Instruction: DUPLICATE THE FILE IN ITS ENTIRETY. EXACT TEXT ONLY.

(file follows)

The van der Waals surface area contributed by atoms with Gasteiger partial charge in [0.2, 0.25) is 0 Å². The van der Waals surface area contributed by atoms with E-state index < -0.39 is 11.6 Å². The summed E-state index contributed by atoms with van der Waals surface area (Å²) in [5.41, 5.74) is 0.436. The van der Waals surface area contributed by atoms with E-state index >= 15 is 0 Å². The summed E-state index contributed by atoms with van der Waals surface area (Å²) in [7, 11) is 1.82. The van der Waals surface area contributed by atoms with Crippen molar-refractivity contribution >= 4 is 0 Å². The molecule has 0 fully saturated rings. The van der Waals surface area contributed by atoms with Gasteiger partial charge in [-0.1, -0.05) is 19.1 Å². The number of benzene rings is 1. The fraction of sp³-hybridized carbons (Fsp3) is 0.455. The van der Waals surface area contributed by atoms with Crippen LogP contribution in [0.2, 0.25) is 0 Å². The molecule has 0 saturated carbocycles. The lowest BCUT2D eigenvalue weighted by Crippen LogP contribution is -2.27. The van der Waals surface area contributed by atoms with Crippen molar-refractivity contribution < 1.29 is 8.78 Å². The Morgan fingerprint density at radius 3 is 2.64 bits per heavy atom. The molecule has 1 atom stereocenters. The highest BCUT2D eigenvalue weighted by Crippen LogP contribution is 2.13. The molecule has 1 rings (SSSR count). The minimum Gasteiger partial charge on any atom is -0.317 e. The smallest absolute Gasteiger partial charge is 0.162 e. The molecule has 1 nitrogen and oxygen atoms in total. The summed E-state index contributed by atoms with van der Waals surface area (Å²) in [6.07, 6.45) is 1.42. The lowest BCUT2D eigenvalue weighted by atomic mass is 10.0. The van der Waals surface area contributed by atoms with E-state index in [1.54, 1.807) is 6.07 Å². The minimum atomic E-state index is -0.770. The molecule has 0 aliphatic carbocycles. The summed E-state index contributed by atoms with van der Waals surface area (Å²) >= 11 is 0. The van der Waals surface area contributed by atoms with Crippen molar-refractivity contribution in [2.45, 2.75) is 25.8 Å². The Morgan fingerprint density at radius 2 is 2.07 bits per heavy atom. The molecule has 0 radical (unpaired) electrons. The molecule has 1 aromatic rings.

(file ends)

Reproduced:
The van der Waals surface area contributed by atoms with Gasteiger partial charge in [0.2, 0.25) is 0 Å². The van der Waals surface area contributed by atoms with E-state index < -0.39 is 11.6 Å². The summed E-state index contributed by atoms with van der Waals surface area (Å²) in [5.41, 5.74) is 0.436. The van der Waals surface area contributed by atoms with E-state index >= 15 is 0 Å². The summed E-state index contributed by atoms with van der Waals surface area (Å²) in [7, 11) is 1.82. The van der Waals surface area contributed by atoms with Crippen molar-refractivity contribution >= 4 is 0 Å². The molecule has 0 fully saturated rings. The van der Waals surface area contributed by atoms with Gasteiger partial charge in [-0.1, -0.05) is 19.1 Å². The number of benzene rings is 1. The fraction of sp³-hybridized carbons (Fsp3) is 0.455. The van der Waals surface area contributed by atoms with Crippen LogP contribution in [0.2, 0.25) is 0 Å². The molecule has 0 saturated carbocycles. The lowest BCUT2D eigenvalue weighted by Crippen LogP contribution is -2.27. The van der Waals surface area contributed by atoms with Crippen molar-refractivity contribution < 1.29 is 8.78 Å². The Morgan fingerprint density at radius 3 is 2.64 bits per heavy atom. The molecule has 1 atom stereocenters. The highest BCUT2D eigenvalue weighted by Crippen LogP contribution is 2.13. The molecule has 1 rings (SSSR count). The minimum Gasteiger partial charge on any atom is -0.317 e. The smallest absolute Gasteiger partial charge is 0.162 e. The molecule has 1 nitrogen and oxygen atoms in total. The summed E-state index contributed by atoms with van der Waals surface area (Å²) in [6.07, 6.45) is 1.42. The lowest BCUT2D eigenvalue weighted by atomic mass is 10.0. The van der Waals surface area contributed by atoms with E-state index in [1.54, 1.807) is 6.07 Å². The minimum atomic E-state index is -0.770. The molecule has 0 aliphatic carbocycles. The summed E-state index contributed by atoms with van der Waals surface area (Å²) >= 11 is 0. The van der Waals surface area contributed by atoms with Crippen molar-refractivity contribution in [2.45, 2.75) is 25.8 Å². The Morgan fingerprint density at radius 2 is 2.07 bits per heavy atom. The molecule has 0 radical (unpaired) electrons. The molecule has 1 aromatic rings.